Search This Blog

Friday, November 16, 2007

Mobile Web Leaders Push for Open Standards

The technological barriers and business models that have led to the
current morass of proprietary handheld devices, closed-off carrier
networks, and specialized wireless applications must be eliminated if
the mobile Internet is to become as powerful and ubiquitous as it should
someday be, according to industry leaders. Content providers,
applications developers, and mobile carriers, along with standards
backers like Tim Berners-Lee -- the so-called father of the World
Wide Web -- stumped for greater openness in the platforms being used
to develop future wireless online systems at the ongoing Mobile Internet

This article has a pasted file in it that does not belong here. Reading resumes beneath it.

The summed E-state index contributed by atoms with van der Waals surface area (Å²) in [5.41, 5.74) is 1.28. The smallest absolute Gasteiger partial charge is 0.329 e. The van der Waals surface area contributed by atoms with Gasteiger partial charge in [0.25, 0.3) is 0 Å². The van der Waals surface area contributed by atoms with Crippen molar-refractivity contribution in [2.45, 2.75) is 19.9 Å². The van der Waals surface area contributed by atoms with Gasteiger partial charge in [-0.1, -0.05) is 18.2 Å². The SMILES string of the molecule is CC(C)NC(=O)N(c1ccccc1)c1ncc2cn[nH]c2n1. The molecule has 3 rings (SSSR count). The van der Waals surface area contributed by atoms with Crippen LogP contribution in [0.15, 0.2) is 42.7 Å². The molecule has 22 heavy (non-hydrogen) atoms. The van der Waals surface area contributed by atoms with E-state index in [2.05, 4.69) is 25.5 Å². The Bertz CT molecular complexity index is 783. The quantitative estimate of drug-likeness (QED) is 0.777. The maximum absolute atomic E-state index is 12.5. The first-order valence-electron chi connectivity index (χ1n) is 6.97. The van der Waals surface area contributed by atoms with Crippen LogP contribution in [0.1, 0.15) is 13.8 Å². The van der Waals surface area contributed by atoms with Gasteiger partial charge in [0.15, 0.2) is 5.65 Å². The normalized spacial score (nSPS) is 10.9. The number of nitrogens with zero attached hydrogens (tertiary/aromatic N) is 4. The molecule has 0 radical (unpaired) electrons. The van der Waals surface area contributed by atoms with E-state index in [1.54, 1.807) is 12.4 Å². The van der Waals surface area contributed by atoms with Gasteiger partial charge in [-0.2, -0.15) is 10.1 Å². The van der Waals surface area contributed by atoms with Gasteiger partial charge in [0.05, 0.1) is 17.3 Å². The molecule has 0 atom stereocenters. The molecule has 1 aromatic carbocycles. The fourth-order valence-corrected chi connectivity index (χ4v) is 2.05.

World conference in Boston on Wednesday. While the lion's share today's
of mobile Web applications do not work across multiple devices, wireless
service plans, and software environments, the potential of the mobile
Internet will only be realized when providers across the industry shift
from proprietary systems to open standards, experts presenting at the
conference said. Representatives from carrier Sprint Nextel, phone maker
Nokia, applications vendor Opera, and even content producer MTV pledged
their commitments at the conference to embrace the call of industry
leaders like Berners-Lee to move away from the proprietary systems they
have previously fostered and to adopt more standards-based platforms.
Berners-Lee said that his invention of the World Wide Web would have
never had the same unilateral influence and adoption that it has enjoyed
if it had been created only to work on a certain type of device or
operating system.

No comments: